Mobile Phone Industry Fraud
The United States Attorney for the Southern District of New York, announces that Christopher Goff receives a stiff prison sentence for his transgression. The punishment is for Goff’s participation in a fraudulent scheme to charge mobile phone customers millions of dollars in monthly fees. The fees, ironically, are for unsolicited and recurring text messages. Even worst, is that the customers have no knowledge of the scheme and do not provide prior consent. The dubious practice is known as “auto-subscribing.” To illustrate the magnitude of the operation, Goff’s fraud results in the theft of over $50 million from consumers throughout the United States. Finally, justice is served and Goff receives a 30-month prison term, along with two years of supervised release and ordered to forfeit $352,799.56.
The Manhattan U.S. Attorney responsible for the case mentions that “Christopher Goff conspired with others in an auto-subscribing scam that stole $50 million from unwitting consumers. In return for lists of mobile phone users to victimize, Goff netted more than $350,000 in short-term gain – and a substantial term in prison.”
Auto-Subscribing Scheme Details
Christopher Goff is the former account manager for Mobile Messenger, a U.S. aggregation company in the mobile phone industry. For context, mobile aggregators like Mobile Messenger compile, or “aggregate,” charges for premium text messaging services. For example, services may come in the form of monthly horoscopes, celebrity gossip, or trivia facts on consumers’ mobile phone bills. Between 2011 and 2013, Goff and his co-conspirators engage in a massive scheme to defraud ordinary consumers. The fraudsters achieve their goal by placing bogus charges for premium text messaging services on unsuspecting consumer cell phone bills. To illustrate, and provide context, the practice is known as “auto-subscribing.”
The auto-subscribing scheme involves two key stakeholders in the mobile phone industry. The first are the mobile aggregators, such as Mobile Messenger. The second are the content providers. Within this closed ecosystem, consumers receive unwanted text messages that ultimately result in bogus charges and billing for unauthorized services. Equally disturbing is that Mobile Messenger works with four different content providers in the scheme. It is important to note that each content provider is essential to the scheme’s success.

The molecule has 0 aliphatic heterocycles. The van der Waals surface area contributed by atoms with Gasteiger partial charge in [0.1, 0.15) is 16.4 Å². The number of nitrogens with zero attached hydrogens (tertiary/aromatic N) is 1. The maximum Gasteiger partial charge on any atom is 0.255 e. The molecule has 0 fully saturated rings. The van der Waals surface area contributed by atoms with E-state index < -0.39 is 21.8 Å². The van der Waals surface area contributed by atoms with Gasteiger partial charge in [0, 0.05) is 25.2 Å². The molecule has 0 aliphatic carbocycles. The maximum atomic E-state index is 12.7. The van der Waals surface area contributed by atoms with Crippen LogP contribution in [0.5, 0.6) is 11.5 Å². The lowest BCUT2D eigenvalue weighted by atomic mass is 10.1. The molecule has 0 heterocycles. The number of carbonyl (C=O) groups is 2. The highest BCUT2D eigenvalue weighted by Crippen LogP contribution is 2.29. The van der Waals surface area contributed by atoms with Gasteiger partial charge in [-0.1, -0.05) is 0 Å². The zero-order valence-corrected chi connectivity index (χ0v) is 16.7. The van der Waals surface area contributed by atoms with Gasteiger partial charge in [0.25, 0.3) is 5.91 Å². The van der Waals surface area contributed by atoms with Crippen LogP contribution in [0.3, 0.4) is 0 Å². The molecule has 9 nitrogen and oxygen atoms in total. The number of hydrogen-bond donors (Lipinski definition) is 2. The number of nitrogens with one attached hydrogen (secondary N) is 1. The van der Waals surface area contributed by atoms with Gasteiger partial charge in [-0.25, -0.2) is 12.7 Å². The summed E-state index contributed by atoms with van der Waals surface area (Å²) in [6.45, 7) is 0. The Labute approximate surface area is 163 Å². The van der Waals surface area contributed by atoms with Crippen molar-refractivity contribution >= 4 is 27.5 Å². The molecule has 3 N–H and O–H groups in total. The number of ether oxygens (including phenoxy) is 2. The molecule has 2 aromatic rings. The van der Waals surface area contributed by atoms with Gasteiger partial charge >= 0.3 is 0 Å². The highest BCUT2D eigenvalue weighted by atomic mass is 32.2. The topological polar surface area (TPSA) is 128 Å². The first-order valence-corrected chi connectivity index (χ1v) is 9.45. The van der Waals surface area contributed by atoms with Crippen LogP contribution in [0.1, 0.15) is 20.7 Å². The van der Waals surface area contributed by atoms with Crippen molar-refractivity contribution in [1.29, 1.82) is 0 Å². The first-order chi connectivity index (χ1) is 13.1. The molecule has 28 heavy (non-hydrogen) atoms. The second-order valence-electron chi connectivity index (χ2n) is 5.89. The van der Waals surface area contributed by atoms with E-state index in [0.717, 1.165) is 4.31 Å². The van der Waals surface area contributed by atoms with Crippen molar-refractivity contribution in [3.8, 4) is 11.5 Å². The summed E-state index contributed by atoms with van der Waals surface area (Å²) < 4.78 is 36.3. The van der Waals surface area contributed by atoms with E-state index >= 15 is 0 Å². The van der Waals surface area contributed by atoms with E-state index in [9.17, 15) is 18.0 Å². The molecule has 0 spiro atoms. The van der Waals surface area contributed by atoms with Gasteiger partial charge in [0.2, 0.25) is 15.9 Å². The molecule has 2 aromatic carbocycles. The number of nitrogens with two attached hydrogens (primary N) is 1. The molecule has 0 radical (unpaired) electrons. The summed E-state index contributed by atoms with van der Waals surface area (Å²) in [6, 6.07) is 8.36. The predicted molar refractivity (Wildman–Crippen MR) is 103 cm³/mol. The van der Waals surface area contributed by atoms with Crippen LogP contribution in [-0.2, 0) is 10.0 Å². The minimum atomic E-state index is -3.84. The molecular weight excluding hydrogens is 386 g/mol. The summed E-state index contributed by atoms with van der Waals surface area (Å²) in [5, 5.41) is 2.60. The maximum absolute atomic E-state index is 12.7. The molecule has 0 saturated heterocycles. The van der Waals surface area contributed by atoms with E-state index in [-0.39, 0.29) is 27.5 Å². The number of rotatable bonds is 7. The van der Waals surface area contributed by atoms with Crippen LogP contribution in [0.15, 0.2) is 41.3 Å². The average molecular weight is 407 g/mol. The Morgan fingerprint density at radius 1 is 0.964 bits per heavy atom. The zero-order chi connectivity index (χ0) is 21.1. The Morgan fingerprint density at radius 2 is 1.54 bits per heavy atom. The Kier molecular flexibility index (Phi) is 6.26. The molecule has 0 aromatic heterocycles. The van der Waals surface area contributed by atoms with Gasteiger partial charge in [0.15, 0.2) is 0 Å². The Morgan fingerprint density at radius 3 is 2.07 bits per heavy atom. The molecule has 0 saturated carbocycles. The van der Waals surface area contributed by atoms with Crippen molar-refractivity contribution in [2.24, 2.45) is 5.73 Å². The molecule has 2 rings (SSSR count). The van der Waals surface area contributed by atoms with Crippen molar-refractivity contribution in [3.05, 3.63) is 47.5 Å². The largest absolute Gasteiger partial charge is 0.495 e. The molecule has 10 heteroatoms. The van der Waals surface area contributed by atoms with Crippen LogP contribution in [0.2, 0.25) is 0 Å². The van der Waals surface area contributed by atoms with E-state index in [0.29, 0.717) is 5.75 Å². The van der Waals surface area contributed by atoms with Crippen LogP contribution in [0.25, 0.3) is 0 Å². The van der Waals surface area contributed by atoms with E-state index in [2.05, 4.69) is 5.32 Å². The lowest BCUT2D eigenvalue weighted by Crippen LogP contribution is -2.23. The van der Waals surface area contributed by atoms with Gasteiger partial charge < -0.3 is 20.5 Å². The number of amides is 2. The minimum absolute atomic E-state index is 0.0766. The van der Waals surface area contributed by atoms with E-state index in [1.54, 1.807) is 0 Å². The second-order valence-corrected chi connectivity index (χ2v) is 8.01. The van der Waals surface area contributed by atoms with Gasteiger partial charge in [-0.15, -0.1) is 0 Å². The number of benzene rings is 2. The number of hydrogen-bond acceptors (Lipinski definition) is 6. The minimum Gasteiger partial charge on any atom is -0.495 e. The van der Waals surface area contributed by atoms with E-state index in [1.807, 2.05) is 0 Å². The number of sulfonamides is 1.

Around 2010, Miao, who was the CEO of Tatto (content provider), decides to begin auto-subscribing mobile phone users to Tatto’s premium text messaging services. Miao’s idea is to boost Tatto’s sagging revenues. Miao and others build a computer program that spoofs consumer authorizations for premium text messaging services. In other words, Miao builds a program that generates the text message correspondence that one would ordinarily see if a consumer were genuinely signing up to receive the services.
Pay to Play
The plot thickens in July 2011, when Miao meets Goff. In a conversation, Goff is asked to provide large batches of phone numbers from Mobile Messenger’s databases. Goff agrees to assist Miao and is aware of Miao’s illegal intentions. Nonetheless, Goff provides hundreds of thousands of mobile phone numbers to Miao, in exchange for payment. While sending the stolen phone numbers to Miao, Goff hides his involvement in the scheme. He does this by using email addresses other than his work email address at Mobile Messenger. In the end, Miao and other co-conspirators utilize the phone numbers that Goff provides to auto-subscribe consumers. In total, Miao and Tatto take more than $50 million from consumers via the scheme.
From the scheme, Goff receives more than $350,000 from Miao for the phone numbers he provides. What’s more is that Goff uses a shell company to hide his misdeed. Specifically, Goff sends false invoices for consulting services that were never provided to Miao. Goff does this to hide his receipt of the money and complicity in the scheme.